The shrinking superpower
The Post's Scott Wilson provides this analysis of Obama's handling -- or non-handling -- of the Libyan revolution:
President Obama is content to let other nations publicly lead the search for solutions to the Libyan conflict, his advisers say, a stance that reflects the more humble tone he has sought to bring to U.S. foreign policy but one that also opens him to criticism that he is a weak leader . . . .
Although Obama sees advantages in keeping Washington in the background, especially in a region where the United States is held in such low regard, he has exposed himself to Republican charges that he is absent at a time of crisis. Conservatives say his one-of-the-team approach could also signal a decline in American fortitude after nearly a decade of war.
Well, if we are in such low regard, hasn't Obama failed in his "Muslim outreach"? Maybe the problem wasn't simply George W. Bush.
However, Scott's underlying analysis is a reminder that Obama, contrary to many conservatives' criticism, may not be paralyzed. Rather, he is intentionally downsizing America's superpower status. The Obama team has rationalized it this way:
"This is the Obama conception of the U.S. role in the world -- to work through multilateral organizations and bilateral relationships to make sure that the steps we are taking are amplified," said Ben Rhodes, the deputy national security adviser for strategic communications. "Maybe this is a different conception of U.S. leadership. But we believe leadership should galvanize an international response, not rely on a unilateral U.S. response."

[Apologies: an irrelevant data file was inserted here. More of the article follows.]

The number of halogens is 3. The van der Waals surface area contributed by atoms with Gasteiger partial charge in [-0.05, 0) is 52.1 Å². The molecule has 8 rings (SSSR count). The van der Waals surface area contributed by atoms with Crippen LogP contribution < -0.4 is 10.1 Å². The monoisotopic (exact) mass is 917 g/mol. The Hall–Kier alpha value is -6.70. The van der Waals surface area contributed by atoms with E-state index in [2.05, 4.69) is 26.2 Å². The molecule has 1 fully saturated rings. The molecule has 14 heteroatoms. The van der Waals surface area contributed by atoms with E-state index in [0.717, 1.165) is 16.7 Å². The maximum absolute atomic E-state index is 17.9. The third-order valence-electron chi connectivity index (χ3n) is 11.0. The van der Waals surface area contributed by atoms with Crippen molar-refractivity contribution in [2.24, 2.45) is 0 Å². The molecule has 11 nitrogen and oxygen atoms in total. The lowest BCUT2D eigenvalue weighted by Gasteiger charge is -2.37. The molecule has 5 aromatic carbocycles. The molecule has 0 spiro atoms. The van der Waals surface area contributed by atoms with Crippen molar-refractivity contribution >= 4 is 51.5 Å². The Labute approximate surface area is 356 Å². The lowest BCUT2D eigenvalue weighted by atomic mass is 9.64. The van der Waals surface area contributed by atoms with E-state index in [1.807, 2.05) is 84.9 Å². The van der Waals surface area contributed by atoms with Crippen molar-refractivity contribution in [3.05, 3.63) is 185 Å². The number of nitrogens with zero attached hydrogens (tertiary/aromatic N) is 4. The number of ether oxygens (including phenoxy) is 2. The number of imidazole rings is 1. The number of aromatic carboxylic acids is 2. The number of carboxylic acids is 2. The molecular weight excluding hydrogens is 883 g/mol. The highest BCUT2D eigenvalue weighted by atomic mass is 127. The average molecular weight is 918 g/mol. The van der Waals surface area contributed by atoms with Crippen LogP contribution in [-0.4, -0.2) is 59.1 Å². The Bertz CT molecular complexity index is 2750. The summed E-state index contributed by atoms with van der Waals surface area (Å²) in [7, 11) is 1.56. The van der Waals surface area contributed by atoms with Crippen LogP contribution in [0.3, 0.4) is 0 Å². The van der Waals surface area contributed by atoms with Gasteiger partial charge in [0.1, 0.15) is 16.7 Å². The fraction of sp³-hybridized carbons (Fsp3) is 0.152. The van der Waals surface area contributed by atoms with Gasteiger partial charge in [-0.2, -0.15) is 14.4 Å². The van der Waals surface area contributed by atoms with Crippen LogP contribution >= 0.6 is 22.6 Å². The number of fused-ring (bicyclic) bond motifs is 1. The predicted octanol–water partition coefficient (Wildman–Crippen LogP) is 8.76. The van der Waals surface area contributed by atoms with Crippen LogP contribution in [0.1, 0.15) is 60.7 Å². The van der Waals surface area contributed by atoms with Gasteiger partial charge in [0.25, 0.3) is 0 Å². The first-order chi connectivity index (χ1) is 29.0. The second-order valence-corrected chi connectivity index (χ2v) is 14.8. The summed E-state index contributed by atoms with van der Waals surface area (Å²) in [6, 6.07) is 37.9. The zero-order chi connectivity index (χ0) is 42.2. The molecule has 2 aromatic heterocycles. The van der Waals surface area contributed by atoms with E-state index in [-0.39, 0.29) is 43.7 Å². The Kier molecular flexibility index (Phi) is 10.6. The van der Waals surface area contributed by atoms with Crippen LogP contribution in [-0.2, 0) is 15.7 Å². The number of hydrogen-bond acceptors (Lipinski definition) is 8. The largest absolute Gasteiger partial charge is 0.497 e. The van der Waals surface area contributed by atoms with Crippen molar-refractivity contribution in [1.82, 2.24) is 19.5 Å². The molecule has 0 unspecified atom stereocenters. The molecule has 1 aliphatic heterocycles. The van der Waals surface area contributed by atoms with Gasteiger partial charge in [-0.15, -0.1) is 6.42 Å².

But international bodies are slow and often unwilling to act. We don't share a worldview with Russia and China. By deferring to other nations and refusing to lead, Obama is in effect giving recalcitrant allies and aggressive competitors a veto. Russia doesn't want a no fly-zone? Oh, well, guess that's off the table.
Very bad things happen when America stands on the sidelines, as Scott reminds us:
Bill Clinton was criticized for standing by during the 1994 genocide in Rwanda and waiting for years to use force in the Balkans. He finally did so in Kosovo without a U.N. Security Council resolution, a case that is being examined by European countries and the Obama administration as they decide how to proceed in Libya.
We have gotten to the point where conservatives and liberals are united in their wariness of Obama's lack of initiative. Tom Malinowski, the Washington director of Human Rights Watch, is no neocon. But he sounds much like Elliott Abrams on this point:
"Having called on Gaddafi to leave, I think it would be hard for the administration to back away from the crisis if that goal remains unmet," said Tom Malinowski, the Washington director of Human Rights Watch, who said doing so would risk sending a message to other autocrats that they can use violence to maintain power. . . .
Abrams said: "I think they are being too timid here. And they are running the risk that there will be a bloodbath tomorrow and, by then, it will be too late for them to help the opposition."
When we get to the point where Sen. John Kerry (D-Mass.) is to the right of the administration (advocating a no-fly zone) you know how extreme the administration's preference for American invisibility has become.
The administration's response to its bipartisan critics? "It's not as if we're not on the side of change," Scott quoted an administration official as saying. Not exactly a stirring message, is it?
What makes this all the more appalling is that we have had the 9/11 experience. Doing nothing when provoked and playing defense gave us 3,000 dead Americans. Unless we are on offense, our allies will be inclined to do very little and our enemies will run rampant. Come to think of it, that's pretty much what is going on now.
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